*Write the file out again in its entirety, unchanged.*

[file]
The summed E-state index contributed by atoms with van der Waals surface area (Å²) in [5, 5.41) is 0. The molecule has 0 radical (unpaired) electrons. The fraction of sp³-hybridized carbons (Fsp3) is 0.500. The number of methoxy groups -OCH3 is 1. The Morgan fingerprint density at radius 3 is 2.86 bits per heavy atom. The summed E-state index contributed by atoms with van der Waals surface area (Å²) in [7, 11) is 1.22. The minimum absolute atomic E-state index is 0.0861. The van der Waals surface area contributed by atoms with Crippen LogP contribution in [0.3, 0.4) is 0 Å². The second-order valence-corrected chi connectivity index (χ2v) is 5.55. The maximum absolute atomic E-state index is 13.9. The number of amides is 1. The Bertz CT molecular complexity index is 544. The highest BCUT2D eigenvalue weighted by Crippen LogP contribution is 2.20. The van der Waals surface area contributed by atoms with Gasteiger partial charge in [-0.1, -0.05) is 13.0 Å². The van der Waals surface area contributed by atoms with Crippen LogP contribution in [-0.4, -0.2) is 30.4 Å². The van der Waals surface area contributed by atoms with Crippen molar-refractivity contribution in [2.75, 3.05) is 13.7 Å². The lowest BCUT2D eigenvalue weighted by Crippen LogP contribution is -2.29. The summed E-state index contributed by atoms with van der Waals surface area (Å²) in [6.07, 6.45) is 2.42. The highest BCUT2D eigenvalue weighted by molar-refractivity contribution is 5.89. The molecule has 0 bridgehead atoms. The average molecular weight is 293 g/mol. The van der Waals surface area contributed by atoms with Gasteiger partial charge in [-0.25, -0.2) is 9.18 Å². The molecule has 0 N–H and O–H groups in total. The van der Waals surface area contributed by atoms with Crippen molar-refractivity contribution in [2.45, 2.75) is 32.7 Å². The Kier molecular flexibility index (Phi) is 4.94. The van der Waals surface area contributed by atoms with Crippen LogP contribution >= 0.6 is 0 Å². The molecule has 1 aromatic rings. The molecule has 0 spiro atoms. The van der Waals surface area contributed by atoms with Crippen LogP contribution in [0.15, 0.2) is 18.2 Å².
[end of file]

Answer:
The summed E-state index contributed by atoms with van der Waals surface area (Å²) in [5, 5.41) is 0. The molecule has 0 radical (unpaired) electrons. The fraction of sp³-hybridized carbons (Fsp3) is 0.500. The number of methoxy groups -OCH3 is 1. The Morgan fingerprint density at radius 3 is 2.86 bits per heavy atom. The summed E-state index contributed by atoms with van der Waals surface area (Å²) in [7, 11) is 1.22. The minimum absolute atomic E-state index is 0.0861. The van der Waals surface area contributed by atoms with Crippen LogP contribution in [0.3, 0.4) is 0 Å². The second-order valence-corrected chi connectivity index (χ2v) is 5.55. The maximum absolute atomic E-state index is 13.9. The number of amides is 1. The Bertz CT molecular complexity index is 544. The highest BCUT2D eigenvalue weighted by Crippen LogP contribution is 2.20. The van der Waals surface area contributed by atoms with Gasteiger partial charge in [-0.1, -0.05) is 13.0 Å². The van der Waals surface area contributed by atoms with Crippen LogP contribution in [-0.4, -0.2) is 30.4 Å². The van der Waals surface area contributed by atoms with Crippen molar-refractivity contribution in [2.75, 3.05) is 13.7 Å². The lowest BCUT2D eigenvalue weighted by Crippen LogP contribution is -2.29. The summed E-state index contributed by atoms with van der Waals surface area (Å²) in [6.07, 6.45) is 2.42. The highest BCUT2D eigenvalue weighted by molar-refractivity contribution is 5.89. The molecule has 0 bridgehead atoms. The average molecular weight is 293 g/mol. The van der Waals surface area contributed by atoms with Gasteiger partial charge in [-0.25, -0.2) is 9.18 Å². The molecule has 0 N–H and O–H groups in total. The van der Waals surface area contributed by atoms with Crippen molar-refractivity contribution in [2.45, 2.75) is 32.7 Å². The Kier molecular flexibility index (Phi) is 4.94. The van der Waals surface area contributed by atoms with Crippen LogP contribution >= 0.6 is 0 Å². The molecule has 1 aromatic rings. The molecule has 0 spiro atoms. The van der Waals surface area contributed by atoms with Crippen LogP contribution in [0.15, 0.2) is 18.2 Å².